Real Architect

Discussion (7)

  1. Random Architect

    It’s simply that technology has changed so vastly over the past three decades that many senior architects in almost any firm have fallen hopelessly behind the times. There’s nothing wrong with that, in fact it presents a great opportunity for young architects to produce beyond their superiors’ capabilities without much difficulty. That’s how I’ve found success, because I can do work by myself that 20 years ago would have taken a team of 5 people to do.

  2. pilote

    What is architecture? (after all)

  3. Bobo

    I’ve know and worked with several in 30 years, few are architects – most are bullshit artists.

  4. E Architect

    To Random Architect -
    The only thing wrong with it is that the recent changes in technology (last 20 years or so) have created two groups within the office.
    1) Those senior architects that have experience but due to their developing under slower more plodding drafting techniques have become set in their ways and under-appreciate what technology can do, do not leverage it to their expertise and do not know how to communicate that knowledge to the younger groups in ways that are applicable to the new methods of production.
    2) Those typically younger designers, interns and some architects who are technically savvy but lack some of the critical architectural “standards” or construction knowledge to fully utilize newer tools like REVIT or have not developed their communication skills to allow them to get the design off the screen an into reality.

    In other words one group knows what to do but not how to do it and the other knows how to do it but not what to do.

    I have seen interns put together a REVIT model in no time at all, like you said, easily worth 5 or 6 times the work-hours but it does not work and fails in some fundamental ways. As if the schools are teaching how to use the software but not the reasoning behind it. Meanwhile the older set has no idea how to even turn the thing on.

    From what I have experienced there is a narrow group of people currently in their mid-30′s to mid-40′s who experienced both worlds in school and can actually do both – too bad they are not paid for being able to do 5 to 6 times the workload.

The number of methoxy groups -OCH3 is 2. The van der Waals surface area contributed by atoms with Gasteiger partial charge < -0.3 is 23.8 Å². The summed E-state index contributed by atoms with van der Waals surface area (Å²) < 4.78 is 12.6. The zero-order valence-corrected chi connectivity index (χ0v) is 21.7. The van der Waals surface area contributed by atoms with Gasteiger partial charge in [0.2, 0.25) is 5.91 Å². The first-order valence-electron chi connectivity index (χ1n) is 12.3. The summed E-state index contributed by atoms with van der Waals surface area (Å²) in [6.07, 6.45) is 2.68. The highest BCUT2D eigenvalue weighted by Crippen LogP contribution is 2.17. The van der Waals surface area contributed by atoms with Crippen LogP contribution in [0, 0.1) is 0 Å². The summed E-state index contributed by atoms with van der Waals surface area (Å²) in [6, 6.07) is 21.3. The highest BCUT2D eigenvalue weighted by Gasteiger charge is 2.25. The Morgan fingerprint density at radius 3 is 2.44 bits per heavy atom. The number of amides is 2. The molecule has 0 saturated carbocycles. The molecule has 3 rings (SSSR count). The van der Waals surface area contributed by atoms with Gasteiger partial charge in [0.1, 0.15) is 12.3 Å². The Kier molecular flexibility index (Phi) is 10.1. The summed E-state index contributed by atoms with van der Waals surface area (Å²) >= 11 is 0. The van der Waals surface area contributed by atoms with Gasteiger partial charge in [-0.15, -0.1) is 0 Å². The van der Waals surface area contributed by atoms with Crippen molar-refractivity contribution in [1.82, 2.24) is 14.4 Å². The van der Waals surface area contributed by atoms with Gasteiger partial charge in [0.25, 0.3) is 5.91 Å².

If you graduated from college between 1990 and 2000 – you know what I am talking about.

  5. MichaelB

    E Architect, I know what you are talking about. Graduated 2000.

  6. Tim

    E architect I would add at least one other type those who know ‘older’ versions of CAD but have not used it in 15 years.

  7. lshaia

    Speaking as a group 1 architect as identified by E architect I have to agree with you, although I would add that miserable as our pay still is at this level we are still too highly paid to spend time learning a computer program. I fully appreciate what technology can do, but I would rather try to keep two or three group 2 interns busy (and give them a chance to learn something) than spend an hour trying to remember how to draw a wall in Revit, seeing as how drawing production is only a part of what I do. It’s certainly not ideal, and may not be as efficient as it could be, but even we prehistoric types were drafters at one point, and since architecture is all about doing what worked yesterday it’s just the Circle of Life. Unfortunately, group 1 architects feel the heat of this and so manage through NCARB to make it increasingly more difficult to graduate to group 1 from group 2; architecture eats its young like no other profession I have encountered.